MORGANTOWN, W.Va. - For all the talk of West Virginia's defense this preseason, one thing has been largely overlooked. That's only natural, because in some ways the growth is almost imperceptible.
It's not figuratively that the Mountaineers are growing - although that is hoped for, as well, after last season's debacle - but literally.
When West Virginia's defense last took the field, in December of 2012 against Syracuse in the Pinstripe Bowl, the average height of the 11 starters was just a shade over 6-foot-1.
When the Mountaineers line up on defense the next time, a week from Saturday against William & Mary, the average of the 11 starters is more likely to stretch to about 6-foot-2.
It might not seem like much, but consider:
It's no coincidence, either. Defensive coordinator Keith Patterson is fairly enamored of height. He's like a basketball coach - which his father was - who talks about wanting great length.
"It's a great disrupting force,'' Patterson said. "If I'm a quarterback, the last thing I want to see are these long bodies.''
Much of Patterson's desire for length is because of what college defenses are forced to defend these days, especially in the Big 12. By their very nature, spread offenses spread the field so that the gaps between players are greater. Put people in the open field and see what happens.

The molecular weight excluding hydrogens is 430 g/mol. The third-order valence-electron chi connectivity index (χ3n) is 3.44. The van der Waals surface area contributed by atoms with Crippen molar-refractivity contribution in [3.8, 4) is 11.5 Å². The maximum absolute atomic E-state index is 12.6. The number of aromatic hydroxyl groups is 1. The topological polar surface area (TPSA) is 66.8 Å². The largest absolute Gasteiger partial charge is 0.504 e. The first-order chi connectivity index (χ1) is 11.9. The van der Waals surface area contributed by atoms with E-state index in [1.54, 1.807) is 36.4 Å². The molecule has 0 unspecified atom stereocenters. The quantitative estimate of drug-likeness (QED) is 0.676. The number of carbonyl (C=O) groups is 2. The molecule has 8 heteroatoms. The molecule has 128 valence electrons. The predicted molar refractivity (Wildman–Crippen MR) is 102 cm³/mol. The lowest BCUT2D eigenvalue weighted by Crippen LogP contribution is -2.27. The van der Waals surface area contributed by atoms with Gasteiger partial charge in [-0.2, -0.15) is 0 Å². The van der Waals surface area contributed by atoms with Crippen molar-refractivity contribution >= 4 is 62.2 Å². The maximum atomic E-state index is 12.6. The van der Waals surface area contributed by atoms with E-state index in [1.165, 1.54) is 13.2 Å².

Longer bodies, quite simply, tend to shrink those gaps, especially in the passing game.
For starters, there are longer, taller pass rushers disrupting a quarterback's vision.
"It's almost like hidden yardage in a game,'' Patterson said. "When you have a 6-foot-6 guy impose his presence, he may never touch the quarterback. But he puts his body in a very close proximity to the quarterback and he's still having an impact. Maybe it's his vision, maybe squeezing a throwing lane, but also just knowing, 'Man, that guy's getting close. I've got to get the ball out maybe quicker than what I want to get it out.' ''